“I don’t normally argue editorial decisions, but this finding was too important to ignore,” Lipson said. “If this information tips the balance, then I imagine that cold cases could be revived, and even that innocent people could be acquitted.”

Discovering new forensic markers

The most intriguing aspect of this research was uncovering what new forensic markers the AI used, ones that had eluded experts for decades.

As Guo revealed, the AI didn’t rely on traditional minutiae — the branchings and endpoints in fingerprint ridges — but rather on the angles and curvatures of the central swirls and loops in fingerprints.

“The AI was not using ‘minutiae,’ which are the branchings and endpoints in fingerprint ridges – the patterns used in traditional fingerprint comparison,” said Guo, who began the study as a first-year student at Columbia Engineering in 2021.

“Instead, it was using something else, related to the angles and curvatures of the swirls and loops in the center of the fingerprint.”

Implications of this AI fingerprint revelation

The implications of this study are vast, extending beyond forensics. Aniv Ray, a senior at Columbia Engineering, and Judah Goldfeder, a PhD student, anticipate even more significant results once the AI is trained on a larger dataset.

“Just imagine how well this will perform once it’s trained on millions, instead of thousands of fingerprints,” said Ray.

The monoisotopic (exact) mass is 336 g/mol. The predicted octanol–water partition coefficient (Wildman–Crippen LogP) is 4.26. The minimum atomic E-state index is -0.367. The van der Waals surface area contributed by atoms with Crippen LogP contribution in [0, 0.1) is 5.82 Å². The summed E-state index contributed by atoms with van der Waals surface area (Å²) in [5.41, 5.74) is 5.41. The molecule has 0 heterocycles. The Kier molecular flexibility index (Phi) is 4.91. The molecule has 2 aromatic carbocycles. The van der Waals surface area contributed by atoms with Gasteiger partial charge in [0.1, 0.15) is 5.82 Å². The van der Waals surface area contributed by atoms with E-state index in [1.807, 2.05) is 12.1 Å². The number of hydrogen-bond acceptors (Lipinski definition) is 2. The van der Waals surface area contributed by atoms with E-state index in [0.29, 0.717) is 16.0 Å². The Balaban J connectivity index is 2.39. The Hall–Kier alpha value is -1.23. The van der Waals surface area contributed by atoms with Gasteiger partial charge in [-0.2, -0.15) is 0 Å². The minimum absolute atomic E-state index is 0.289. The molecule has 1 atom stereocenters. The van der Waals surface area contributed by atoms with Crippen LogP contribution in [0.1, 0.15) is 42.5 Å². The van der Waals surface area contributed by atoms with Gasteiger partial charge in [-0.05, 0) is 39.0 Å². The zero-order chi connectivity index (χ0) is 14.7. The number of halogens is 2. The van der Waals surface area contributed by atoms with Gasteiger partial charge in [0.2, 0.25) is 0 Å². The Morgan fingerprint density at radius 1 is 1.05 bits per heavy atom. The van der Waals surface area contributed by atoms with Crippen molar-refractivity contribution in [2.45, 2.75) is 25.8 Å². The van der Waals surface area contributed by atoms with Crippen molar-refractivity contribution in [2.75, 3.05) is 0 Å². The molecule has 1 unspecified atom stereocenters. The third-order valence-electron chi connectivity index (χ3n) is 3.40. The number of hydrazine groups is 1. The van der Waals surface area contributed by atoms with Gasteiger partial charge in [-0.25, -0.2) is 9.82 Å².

The team is also conscious of potential biases in their data and acknowledges the need for further validation across diverse demographics for practical application.

This discovery stands as a testament to the untapped potential of AI in scientific discovery. Lipson notes that AI, even in its simpler forms and with accessible datasets, can uncover insights that have eluded experts for decades.

Future of AI in non-expert scientific discovery

Lipson further underscores the democratization of scientific discovery, evidenced by an undergraduate student’s ability to challenge long-held beliefs using AI.

“Many people think that AI cannot really make new discoveries–that it just regurgitates knowledge,” Lipson said.

“But this research is an example of how even a fairly simple AI, given a fairly plain dataset that the research community has had lying around for years, can provide insights that have eluded experts for decades.” 

Lipson added, “Even more exciting is the fact that an undergraduate student, with no background in forensics whatsoever, can use AI to successfully challenge a widely held belief of an entire field. We are about to experience an explosion of AI-led scientific discovery by non-experts, and the expert community, including academia, needs to get ready.”  

In summary, as AI continues to evolve, it presents a new frontier in scientific inquiry, opening doors for non-experts to contribute to groundbreaking discoveries.

This case serves as a harbinger for an imminent surge in AI-driven scientific breakthroughs, urging the expert community and academia to prepare for a new era of innovation.

The full study was published in the journal Science Advances.